Exaggerating some of the singer’s vocal qualities – the basso burr and steel-wool growls – he instead adds value while suggesting character. And when he is backed up by the show’s terrific ensemble in a joyful number like Holly Holy, you hear it in a new way, as an unexpected cover.

That problem is triply avoided in & Juliet. First, it is not a rumination but a romp. Second, it has no biography to be true (or false) to. And third, it is built on hit songs, by Max Martin, that having been written for many singers, are generic enough to suit many situations.

So when Lorna Courtney, as Juliet, wakes up by her tomb to sing Britney Spears’ …Baby One More Time, or a song like Celine Dion’s That’s The Way It Is is repurposed as a feminist anthem, it is additive, not subtractive.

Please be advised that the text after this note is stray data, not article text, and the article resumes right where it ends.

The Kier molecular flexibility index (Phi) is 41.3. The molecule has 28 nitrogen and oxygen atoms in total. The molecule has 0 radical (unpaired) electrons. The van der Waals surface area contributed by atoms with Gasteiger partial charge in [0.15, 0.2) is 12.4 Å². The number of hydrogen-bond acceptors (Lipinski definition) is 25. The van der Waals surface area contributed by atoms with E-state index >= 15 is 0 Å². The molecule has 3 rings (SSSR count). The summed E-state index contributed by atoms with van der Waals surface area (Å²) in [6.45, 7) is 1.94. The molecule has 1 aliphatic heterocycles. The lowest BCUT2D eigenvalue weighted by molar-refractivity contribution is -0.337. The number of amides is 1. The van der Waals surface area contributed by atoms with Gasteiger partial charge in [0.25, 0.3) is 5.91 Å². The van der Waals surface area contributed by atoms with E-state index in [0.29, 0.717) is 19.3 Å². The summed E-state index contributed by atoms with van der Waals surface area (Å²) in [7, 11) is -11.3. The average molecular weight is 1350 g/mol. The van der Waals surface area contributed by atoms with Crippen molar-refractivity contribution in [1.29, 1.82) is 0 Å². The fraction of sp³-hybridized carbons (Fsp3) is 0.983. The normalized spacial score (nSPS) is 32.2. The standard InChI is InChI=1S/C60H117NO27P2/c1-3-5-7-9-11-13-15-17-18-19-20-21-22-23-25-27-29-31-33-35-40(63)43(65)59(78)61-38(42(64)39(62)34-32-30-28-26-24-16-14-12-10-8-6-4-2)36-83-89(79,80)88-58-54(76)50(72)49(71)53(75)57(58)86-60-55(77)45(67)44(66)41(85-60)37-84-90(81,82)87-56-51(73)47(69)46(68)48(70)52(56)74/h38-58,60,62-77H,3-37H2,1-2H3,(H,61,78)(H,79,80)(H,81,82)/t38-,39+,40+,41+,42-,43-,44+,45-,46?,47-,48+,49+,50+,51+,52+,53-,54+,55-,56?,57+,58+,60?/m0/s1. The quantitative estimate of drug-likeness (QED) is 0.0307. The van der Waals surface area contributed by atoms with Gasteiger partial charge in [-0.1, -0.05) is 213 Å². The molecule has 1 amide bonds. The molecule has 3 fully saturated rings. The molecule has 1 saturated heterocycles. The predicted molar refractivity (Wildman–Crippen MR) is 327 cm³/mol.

Musicals that have previously produced a superb recording pose a different problem.

Other than bonus tracks and extended dance-music sequences, what can a new cast album offer?

I did not find much of an answer in the revival cast recording of The Music Man. Is that because Hugh Jackman and Sutton Foster, avoiding comparison with Robert Preston and Barbara Cook, offered very different readings of the roles?

Both went darker – and Foster lower, dodging Cook’s high notes – resulting in a somewhat grim take on songs that once were joyous.

If rethinking did not serve The Music Man, it certainly did Into The Woods.

After several revivals and the 2014 movie, this Stephen Sondheim-James Lapine musical could almost seem too familiar, yet the stripped-down version directed by Lear deBessonet restored its warmth, humour and strangeness.